Do you have some suggestions about what board members can and can’t say, and should and should not do during collective bargaining?

Yes! Our labor relations team at OSBA has put together a helpful list of do’s and don’ts for board members to follow when communicating during the collective bargaining process.

Basic Communication Strategies for School Board Members During Collective Bargaining

Do: Engage in thorough, candid and vigorous board deliberations over bargaining proposals and/or bargaining strategy during executive session under ORS 192.660(2)(d). The media may legally be excluded during executive sessions called for the purpose of consultations between the board and its bargaining team.
Don’t: Negotiate with staff or union representatives during public comment periods or conduct sensitive board deliberations over collective bargaining strategy during the public portions of board meetings.

Do: Speak with a single Board voice through a designated spokesperson.
Don’t: Allow individual board members to dilute or confuse the collective message of the full board.

Do:  Designate a single board bargaining team and authorize that team to represent the full board in formal collective bargaining negotiations.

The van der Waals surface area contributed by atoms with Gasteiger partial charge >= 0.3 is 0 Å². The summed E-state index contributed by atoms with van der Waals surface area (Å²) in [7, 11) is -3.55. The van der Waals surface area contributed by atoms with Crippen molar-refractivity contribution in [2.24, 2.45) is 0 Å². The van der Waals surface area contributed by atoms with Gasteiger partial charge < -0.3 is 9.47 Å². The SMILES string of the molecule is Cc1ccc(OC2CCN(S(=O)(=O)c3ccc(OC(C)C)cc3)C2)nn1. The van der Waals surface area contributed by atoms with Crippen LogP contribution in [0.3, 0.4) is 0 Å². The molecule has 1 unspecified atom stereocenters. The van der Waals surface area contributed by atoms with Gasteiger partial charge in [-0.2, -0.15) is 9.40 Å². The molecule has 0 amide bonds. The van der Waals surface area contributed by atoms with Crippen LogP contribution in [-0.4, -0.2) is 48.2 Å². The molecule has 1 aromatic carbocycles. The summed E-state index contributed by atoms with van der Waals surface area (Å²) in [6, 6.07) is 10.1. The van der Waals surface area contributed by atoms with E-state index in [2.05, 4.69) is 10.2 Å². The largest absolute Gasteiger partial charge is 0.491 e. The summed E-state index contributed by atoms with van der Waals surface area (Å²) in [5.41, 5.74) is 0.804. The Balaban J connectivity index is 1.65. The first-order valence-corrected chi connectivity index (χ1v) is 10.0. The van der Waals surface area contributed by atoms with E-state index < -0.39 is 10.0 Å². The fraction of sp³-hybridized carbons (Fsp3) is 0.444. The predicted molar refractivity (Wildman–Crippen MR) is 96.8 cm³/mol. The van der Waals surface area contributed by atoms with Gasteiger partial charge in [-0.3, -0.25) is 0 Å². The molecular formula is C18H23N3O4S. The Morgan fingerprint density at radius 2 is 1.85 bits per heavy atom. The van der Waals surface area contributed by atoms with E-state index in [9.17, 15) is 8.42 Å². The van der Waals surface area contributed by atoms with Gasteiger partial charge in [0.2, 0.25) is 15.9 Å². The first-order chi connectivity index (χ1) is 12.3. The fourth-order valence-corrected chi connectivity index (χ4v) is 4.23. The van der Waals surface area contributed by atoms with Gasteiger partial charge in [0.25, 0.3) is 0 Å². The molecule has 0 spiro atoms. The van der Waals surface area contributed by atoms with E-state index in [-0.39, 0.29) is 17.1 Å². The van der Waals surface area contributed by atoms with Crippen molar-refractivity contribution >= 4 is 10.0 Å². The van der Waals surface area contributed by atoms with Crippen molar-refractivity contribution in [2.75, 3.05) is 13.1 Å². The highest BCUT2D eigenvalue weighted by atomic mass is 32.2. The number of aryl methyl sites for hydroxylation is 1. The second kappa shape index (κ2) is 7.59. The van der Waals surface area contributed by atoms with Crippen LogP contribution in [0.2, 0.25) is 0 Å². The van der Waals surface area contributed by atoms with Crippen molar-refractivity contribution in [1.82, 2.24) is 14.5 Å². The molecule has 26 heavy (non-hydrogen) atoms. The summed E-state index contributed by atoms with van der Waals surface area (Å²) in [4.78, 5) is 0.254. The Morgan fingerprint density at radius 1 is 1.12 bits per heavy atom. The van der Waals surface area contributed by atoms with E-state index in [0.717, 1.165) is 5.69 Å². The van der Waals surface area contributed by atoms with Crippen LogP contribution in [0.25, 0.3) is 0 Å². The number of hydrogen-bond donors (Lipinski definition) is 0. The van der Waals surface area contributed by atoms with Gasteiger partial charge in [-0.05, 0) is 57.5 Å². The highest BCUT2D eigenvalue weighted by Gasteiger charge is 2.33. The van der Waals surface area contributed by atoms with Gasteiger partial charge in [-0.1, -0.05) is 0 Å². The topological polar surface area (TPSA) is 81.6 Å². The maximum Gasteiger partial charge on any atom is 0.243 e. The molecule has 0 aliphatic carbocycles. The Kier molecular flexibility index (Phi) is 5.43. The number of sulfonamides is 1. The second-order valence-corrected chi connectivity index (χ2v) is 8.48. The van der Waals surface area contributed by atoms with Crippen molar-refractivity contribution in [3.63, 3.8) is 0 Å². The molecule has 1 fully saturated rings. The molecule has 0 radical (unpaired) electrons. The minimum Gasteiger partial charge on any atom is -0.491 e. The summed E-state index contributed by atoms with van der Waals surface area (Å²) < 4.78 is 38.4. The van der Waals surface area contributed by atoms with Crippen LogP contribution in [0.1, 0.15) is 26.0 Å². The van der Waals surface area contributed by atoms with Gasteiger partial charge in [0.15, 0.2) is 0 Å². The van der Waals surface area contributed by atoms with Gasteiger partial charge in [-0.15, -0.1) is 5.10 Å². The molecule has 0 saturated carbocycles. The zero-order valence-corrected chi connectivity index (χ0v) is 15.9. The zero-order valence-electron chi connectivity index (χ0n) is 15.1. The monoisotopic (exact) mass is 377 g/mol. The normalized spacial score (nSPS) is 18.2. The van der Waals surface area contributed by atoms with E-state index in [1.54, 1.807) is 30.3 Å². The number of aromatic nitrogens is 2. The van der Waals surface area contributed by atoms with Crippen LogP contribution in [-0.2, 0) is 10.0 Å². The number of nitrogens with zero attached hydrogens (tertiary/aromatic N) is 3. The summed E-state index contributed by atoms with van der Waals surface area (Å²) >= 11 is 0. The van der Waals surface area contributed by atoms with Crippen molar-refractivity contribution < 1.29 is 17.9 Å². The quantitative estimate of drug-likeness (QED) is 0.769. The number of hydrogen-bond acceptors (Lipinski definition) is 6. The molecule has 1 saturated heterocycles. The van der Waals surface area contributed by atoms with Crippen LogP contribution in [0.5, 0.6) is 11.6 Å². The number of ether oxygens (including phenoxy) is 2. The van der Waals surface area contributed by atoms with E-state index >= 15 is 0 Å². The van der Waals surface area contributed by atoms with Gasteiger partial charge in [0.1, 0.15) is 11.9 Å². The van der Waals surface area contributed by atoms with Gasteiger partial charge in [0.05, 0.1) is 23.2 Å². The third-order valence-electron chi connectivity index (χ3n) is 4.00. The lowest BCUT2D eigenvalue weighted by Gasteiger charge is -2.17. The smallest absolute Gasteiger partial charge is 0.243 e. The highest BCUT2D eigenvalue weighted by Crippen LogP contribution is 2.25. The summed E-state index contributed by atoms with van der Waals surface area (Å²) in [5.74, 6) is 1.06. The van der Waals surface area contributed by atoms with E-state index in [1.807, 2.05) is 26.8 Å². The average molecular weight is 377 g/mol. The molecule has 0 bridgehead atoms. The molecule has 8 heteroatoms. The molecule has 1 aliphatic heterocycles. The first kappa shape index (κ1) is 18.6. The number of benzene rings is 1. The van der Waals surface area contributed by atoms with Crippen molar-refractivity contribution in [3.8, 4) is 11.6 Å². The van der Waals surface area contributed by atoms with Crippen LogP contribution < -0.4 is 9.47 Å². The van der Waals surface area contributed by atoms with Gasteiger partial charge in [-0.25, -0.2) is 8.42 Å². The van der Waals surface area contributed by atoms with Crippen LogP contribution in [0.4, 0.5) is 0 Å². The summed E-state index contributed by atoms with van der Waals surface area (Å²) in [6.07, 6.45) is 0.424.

Don’t:  Assume you as an individual board member have the authority to negotiate on behalf of the full board unless specifically given that authority. 

Do: Formally present all district bargaining proposals or settlement ideas to the union first.
Don’t: Communicate proposals (or even potential proposals) to employees, the media or community members prior to formally offering the proposals to the union. Doing so might be construed as “direct dealing,” a prohibited practice under Oregon’s collective bargaining laws.

Do: Follow a regular bargaining communication plan that ensures various audiences (e.g., administrators, parents) are accurately informed about what the board has proposed and shared with the union during collective bargaining sessions.
Don’t: Assume the union is accurately communicating the board’s proposals or rationale to its members, the staff or other stakeholders.

Do: Share feedback from community and staff with the full board in executive session.
Don’t: Express concerns or reservations about the bargaining process or team outside of executive session.

Do: Listen to concerns of staff and community members and direct them to formal board communications and resources (e.g., web site with copies of proposals) or to the union or board bargaining teams.
Don’t: Offer solutions or share personal opinions or perspectives or ideas for settlement. Public comments should be positive and focus on the desire for the parties to reach settlement.

Do: Understand that if you are on the designated bargaining team, your individual words and actions reflect upon the entire bargaining team.
Don’t: Assume that you can easily separate your personal opinion from the position of the bargaining team.

Do: Understand board and union proposals.
Don’t: Assume you understand a proposal without discussion and explanation of the proposal by the proponent.

Do:  View negotiations as a necessary process.  Move on when the process is complete.
Don’t:  Make negotiations personal.

For more information on this question, Ask Betsy's Team.